Conviction quashed – after 25 years in jail

A man who has served 25 years behind bars protesting he was the victim of police corruption could be in line for millions of pounds in compensation payment after the Court of Appeal yesterday overturned his murder conviction.

Robert Brown, now 45, from Glasgow, who was jailed for life in 1977 for murdering a Manchester spinster, Annie Walsh, 51, was freed by three judges in London who ruled that the guilty verdict against him "cannot be regarded as safe".

Lord Justice Rose, Mr Justice Gibbs and Mr Justice Davis heard that, unknown to the jury or the trial judge, one of the police officers central to the case, Det Chief Insp Jack Butler, was "deeply corrupt".

Brown, who would have been eligible for parole 10 years ago but for his insistence that he was not the person who had brutally bludgeoned Miss Walsh to death, emerged jubilant from the cells at the Royal Courts of Justice, to be hugged and applauded by wellwishers.

He said: "Today was a victory. My conviction was an indictment against the whole criminal justice system. I wholeheartedly blame the police – it's they who should be held responsible.

"The criminal justice system buried this for 25 years. They knew it existed. They kept me in custody to ensure that the criminal justice system was in working order."

Brown, who always insisted police bullied him into signing a false confession, said he would never have given up the bid to clear his name.

"I would have fought this for the next 25 years if I'd had to. It's nothing to do with freedom, it's to do with justice, liberty and truth."

Brown paid tribute to his 75-year-old mother Margaret's "loving strength".

"I have just spoken to her. She's overwhelmed by emotion but she's happy and looking forward to us spending some time together."

He said: "They could have let me out on bail in July, but they didn't show me any compassion, any humanity, even during my mother's illness – and that absolutely disgusted me."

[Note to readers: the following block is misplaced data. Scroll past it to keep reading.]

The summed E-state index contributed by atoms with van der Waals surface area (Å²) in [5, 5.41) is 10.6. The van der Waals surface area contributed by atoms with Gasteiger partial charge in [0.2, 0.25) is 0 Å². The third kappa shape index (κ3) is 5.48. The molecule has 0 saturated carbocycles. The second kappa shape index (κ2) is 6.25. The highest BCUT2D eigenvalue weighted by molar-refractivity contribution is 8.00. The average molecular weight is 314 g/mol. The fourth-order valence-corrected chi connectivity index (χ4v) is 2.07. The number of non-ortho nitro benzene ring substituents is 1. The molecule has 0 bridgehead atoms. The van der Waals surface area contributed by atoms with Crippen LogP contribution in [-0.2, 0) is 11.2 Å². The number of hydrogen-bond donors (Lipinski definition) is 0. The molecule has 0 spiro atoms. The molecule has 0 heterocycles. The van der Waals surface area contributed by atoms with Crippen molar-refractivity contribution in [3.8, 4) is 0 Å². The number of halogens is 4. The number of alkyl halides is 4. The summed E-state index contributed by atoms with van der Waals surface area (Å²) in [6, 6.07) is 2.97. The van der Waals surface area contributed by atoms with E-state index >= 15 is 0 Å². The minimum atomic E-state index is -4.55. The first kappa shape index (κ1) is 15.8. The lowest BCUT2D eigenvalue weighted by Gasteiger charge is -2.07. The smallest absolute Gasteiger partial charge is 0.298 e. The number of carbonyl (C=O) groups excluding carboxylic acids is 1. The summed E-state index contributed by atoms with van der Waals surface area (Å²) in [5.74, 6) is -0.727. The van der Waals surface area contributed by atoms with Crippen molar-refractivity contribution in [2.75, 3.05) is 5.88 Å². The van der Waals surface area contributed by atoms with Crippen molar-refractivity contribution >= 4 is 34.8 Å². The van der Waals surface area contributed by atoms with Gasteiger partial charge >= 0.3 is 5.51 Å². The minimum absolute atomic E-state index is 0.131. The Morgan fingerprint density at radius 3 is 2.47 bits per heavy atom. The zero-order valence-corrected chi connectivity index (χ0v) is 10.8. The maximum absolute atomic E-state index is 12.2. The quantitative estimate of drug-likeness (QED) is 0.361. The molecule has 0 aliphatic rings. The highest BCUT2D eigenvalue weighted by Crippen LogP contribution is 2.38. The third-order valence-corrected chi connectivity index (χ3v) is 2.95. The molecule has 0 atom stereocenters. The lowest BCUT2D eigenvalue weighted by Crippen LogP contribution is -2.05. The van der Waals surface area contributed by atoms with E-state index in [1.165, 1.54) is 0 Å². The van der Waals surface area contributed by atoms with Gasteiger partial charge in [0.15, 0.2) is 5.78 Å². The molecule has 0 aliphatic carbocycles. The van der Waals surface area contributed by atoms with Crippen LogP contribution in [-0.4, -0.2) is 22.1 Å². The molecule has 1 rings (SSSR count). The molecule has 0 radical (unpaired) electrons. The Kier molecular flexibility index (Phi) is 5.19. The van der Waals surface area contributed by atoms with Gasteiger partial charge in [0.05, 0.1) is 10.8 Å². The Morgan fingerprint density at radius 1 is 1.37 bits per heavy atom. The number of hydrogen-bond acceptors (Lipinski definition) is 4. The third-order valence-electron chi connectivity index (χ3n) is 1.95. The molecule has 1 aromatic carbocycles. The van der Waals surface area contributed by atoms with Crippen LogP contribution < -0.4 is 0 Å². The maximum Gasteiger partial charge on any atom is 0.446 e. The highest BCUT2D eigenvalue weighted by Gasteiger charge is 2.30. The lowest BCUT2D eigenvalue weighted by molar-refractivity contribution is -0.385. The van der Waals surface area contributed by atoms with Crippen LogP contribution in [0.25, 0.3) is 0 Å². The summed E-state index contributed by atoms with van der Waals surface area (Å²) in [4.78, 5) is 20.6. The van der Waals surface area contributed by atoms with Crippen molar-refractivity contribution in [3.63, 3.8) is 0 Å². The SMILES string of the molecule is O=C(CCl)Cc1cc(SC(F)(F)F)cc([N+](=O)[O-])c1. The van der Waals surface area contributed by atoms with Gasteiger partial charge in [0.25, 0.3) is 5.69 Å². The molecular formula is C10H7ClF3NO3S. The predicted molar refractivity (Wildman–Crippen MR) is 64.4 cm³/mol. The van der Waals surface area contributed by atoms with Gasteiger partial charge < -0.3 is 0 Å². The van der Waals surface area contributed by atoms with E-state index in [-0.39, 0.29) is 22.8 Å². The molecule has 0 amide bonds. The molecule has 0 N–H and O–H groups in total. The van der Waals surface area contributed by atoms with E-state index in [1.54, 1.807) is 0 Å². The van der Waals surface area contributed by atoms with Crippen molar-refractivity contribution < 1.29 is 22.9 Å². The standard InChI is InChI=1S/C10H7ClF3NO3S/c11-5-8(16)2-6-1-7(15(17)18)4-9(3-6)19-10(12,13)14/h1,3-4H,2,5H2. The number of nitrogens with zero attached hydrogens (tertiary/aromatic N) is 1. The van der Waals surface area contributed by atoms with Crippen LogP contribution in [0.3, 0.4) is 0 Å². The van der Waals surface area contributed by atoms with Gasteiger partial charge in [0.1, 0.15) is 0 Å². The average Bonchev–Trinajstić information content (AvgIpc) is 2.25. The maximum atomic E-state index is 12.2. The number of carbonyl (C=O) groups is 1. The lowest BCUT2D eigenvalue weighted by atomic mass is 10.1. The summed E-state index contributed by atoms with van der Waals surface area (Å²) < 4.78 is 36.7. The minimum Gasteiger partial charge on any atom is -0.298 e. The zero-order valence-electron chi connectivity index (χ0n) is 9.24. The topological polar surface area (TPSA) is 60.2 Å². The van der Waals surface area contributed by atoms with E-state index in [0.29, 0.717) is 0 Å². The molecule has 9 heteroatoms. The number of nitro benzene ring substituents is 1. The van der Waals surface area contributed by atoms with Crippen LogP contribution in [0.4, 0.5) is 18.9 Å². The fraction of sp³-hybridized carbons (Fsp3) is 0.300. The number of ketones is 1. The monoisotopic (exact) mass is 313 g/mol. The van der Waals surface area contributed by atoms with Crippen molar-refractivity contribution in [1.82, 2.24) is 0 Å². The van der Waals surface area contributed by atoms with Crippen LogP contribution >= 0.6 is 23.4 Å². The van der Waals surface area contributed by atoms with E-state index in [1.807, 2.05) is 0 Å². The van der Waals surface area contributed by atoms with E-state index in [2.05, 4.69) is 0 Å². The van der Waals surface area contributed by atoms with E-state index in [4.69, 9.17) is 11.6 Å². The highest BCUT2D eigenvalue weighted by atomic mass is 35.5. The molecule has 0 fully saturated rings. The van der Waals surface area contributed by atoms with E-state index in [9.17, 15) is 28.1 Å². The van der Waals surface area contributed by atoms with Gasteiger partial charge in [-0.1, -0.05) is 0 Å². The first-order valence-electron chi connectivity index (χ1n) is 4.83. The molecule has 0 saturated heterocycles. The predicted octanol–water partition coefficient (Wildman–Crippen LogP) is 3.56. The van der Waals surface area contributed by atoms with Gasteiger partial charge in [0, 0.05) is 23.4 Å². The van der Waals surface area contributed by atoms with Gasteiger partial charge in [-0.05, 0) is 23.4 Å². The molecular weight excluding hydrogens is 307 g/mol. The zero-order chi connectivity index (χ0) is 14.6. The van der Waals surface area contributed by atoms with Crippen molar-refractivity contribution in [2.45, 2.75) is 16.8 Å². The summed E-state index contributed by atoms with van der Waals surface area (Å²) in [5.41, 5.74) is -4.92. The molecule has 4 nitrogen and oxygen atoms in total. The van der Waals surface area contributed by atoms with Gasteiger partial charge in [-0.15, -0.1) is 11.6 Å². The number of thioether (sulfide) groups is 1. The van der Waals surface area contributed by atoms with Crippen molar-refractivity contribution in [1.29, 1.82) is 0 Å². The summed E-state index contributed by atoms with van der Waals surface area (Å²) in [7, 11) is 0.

He said he would have to sit down with his lawyers before deciding whether to pursue compensation.

"Money will not compensate me for the loss of my life. It will not compensate my mother and it will not compensate the victim or the victim's family.

"They have been forgotten in all this, they have not received justice."

Brown's solicitor, Robert Lizar, said he could be entitled to "very substantial" compensation, running into millions, but stressed that the case was not about money, but about "regaining his good name".

He also commented: "I will be urging Manchester police to reopen the investigation into the murder, because the family of Annie Walsh have not been properly served by the justice system in any way."

In a statement issued after the ruling, the force said: "Greater Manchester Police have provided full assistance to the Court of Appeal in the case of Robert Brown, and we are aware of today's decision, which has cast doubt on the original evidence in this case and overturned Mr Brown's conviction.

"We would like to reassure the people of Greater Manchester that procedures under the Police and Criminal Evidence Act now provide safeguards for both suspects and officers. These include recording of the interview process, and advanced forensic techniques."

Ben Emmerson QC, for Brown, told the judges: "The appellant's case is, and always has been, that the only document ever recorded in his presence was a written confession statement.

"He gave evidence at trial that this statement was the product of the officers deliberately putting words into his mouth – that none of the information contained in the statement came from him and that none of it was true.

"He said that he was intimidated into signing the statement by threats of violence and a number of actual physical assaults; and that the other confession statements, which the officers claimed were contemporaneously recorded, were nothing of the sort.

"They were subsequently concocted accounts, based on the single confession statement he had been intimidated into signing."

He said three principal grounds of appeal were advanced on Brown's behalf – "fresh evidence of Butler's corruption", expert linguist evidence relating to the confession statement, and the failure of the Crown to disclose evidence of a positive match between a fibre found on Miss Walsh's coat and a jumper seized from a different suspect, Robert Hill.

Mr Emmerson said two professors of linguistics had both given evidence that it was more likely than not that the account given by the police officers in evidence relating to the confession statement was untrue.

Referring to the "integrity" of Mr Butler, counsel said: "Unknown either to the trial judge or to the jury, Mr Butler was deeply corrupt."

Mr Emmerson added: "Not only had he been involved in serious corruption himself, but he had presided over a conspiracy of corrupt police officers at Platt Lane police station (Manchester) between 1973 and 1979.

"The evidence strongly suggests these officers had engaged in corruption amounting to a conspiracy to pervert the course of justice over a period of years, which both pre-dated and post-dated the appellant's arrest."

Brown's case was referred back to the Court of Appeal by the Criminal Cases Review Commission, which investigates possible miscarriages of justice.

Mr Butler, who was jailed for four years in 1983 for attempting to pervert the course of justice and accepting bribes, is now believed to be working as a private investigator.